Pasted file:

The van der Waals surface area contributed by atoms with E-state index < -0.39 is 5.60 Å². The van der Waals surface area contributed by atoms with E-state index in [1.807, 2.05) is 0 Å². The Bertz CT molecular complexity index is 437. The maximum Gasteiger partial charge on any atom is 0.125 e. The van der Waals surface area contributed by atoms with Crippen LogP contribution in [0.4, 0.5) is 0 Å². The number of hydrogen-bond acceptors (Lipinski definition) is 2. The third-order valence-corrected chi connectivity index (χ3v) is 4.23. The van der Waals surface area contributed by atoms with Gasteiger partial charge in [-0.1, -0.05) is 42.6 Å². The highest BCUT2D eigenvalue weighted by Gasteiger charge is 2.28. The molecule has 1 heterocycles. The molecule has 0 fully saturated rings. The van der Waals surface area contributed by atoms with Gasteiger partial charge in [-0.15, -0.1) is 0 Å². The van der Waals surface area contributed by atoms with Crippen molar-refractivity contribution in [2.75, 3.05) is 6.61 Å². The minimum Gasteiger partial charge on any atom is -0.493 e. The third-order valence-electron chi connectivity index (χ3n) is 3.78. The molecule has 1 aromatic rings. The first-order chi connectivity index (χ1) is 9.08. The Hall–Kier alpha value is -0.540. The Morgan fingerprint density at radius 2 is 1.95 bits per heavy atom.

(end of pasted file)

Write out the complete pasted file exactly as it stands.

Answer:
The van der Waals surface area contributed by atoms with E-state index < -0.39 is 5.60 Å². The van der Waals surface area contributed by atoms with E-state index in [1.807, 2.05) is 0 Å². The Bertz CT molecular complexity index is 437. The maximum Gasteiger partial charge on any atom is 0.125 e. The van der Waals surface area contributed by atoms with Crippen LogP contribution in [0.4, 0.5) is 0 Å². The number of hydrogen-bond acceptors (Lipinski definition) is 2. The third-order valence-corrected chi connectivity index (χ3v) is 4.23. The van der Waals surface area contributed by atoms with Gasteiger partial charge in [-0.1, -0.05) is 42.6 Å². The highest BCUT2D eigenvalue weighted by Gasteiger charge is 2.28. The molecule has 1 heterocycles. The molecule has 0 fully saturated rings. The van der Waals surface area contributed by atoms with Gasteiger partial charge in [-0.15, -0.1) is 0 Å². The van der Waals surface area contributed by atoms with Crippen molar-refractivity contribution in [2.75, 3.05) is 6.61 Å². The minimum Gasteiger partial charge on any atom is -0.493 e. The third-order valence-electron chi connectivity index (χ3n) is 3.78. The molecule has 1 aromatic rings. The first-order chi connectivity index (χ1) is 9.08. The Hall–Kier alpha value is -0.540. The Morgan fingerprint density at radius 2 is 1.95 bits per heavy atom.